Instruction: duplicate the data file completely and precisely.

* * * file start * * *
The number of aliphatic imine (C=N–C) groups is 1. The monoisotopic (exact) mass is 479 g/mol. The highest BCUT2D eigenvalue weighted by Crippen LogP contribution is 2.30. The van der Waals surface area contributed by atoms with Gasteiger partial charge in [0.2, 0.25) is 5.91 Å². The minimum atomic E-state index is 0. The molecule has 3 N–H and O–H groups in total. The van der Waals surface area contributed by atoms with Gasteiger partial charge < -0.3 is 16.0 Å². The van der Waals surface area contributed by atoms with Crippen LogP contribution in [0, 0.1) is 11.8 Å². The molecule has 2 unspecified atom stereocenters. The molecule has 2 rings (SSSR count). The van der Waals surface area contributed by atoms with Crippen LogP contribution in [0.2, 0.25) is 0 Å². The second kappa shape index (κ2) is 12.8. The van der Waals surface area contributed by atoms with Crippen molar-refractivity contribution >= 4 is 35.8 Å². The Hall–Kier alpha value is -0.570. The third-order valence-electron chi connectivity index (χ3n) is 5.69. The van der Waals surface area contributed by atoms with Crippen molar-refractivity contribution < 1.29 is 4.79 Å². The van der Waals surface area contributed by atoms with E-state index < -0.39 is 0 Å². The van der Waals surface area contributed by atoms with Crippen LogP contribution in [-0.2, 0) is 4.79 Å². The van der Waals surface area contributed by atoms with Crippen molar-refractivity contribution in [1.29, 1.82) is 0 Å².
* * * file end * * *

The number of aliphatic imine (C=N–C) groups is 1. The monoisotopic (exact) mass is 479 g/mol. The highest BCUT2D eigenvalue weighted by Crippen LogP contribution is 2.30. The van der Waals surface area contributed by atoms with Gasteiger partial charge in [0.2, 0.25) is 5.91 Å². The minimum atomic E-state index is 0. The molecule has 3 N–H and O–H groups in total. The van der Waals surface area contributed by atoms with Gasteiger partial charge < -0.3 is 16.0 Å². The van der Waals surface area contributed by atoms with Crippen LogP contribution in [0, 0.1) is 11.8 Å². The molecule has 2 unspecified atom stereocenters. The molecule has 2 rings (SSSR count). The van der Waals surface area contributed by atoms with Crippen LogP contribution in [0.2, 0.25) is 0 Å². The second kappa shape index (κ2) is 12.8. The van der Waals surface area contributed by atoms with Crippen molar-refractivity contribution >= 4 is 35.8 Å². The Hall–Kier alpha value is -0.570. The third-order valence-electron chi connectivity index (χ3n) is 5.69. The van der Waals surface area contributed by atoms with Crippen molar-refractivity contribution < 1.29 is 4.79 Å². The van der Waals surface area contributed by atoms with E-state index < -0.39 is 0 Å². The van der Waals surface area contributed by atoms with Crippen LogP contribution in [-0.2, 0) is 4.79 Å². The van der Waals surface area contributed by atoms with Crippen molar-refractivity contribution in [1.29, 1.82) is 0 Å².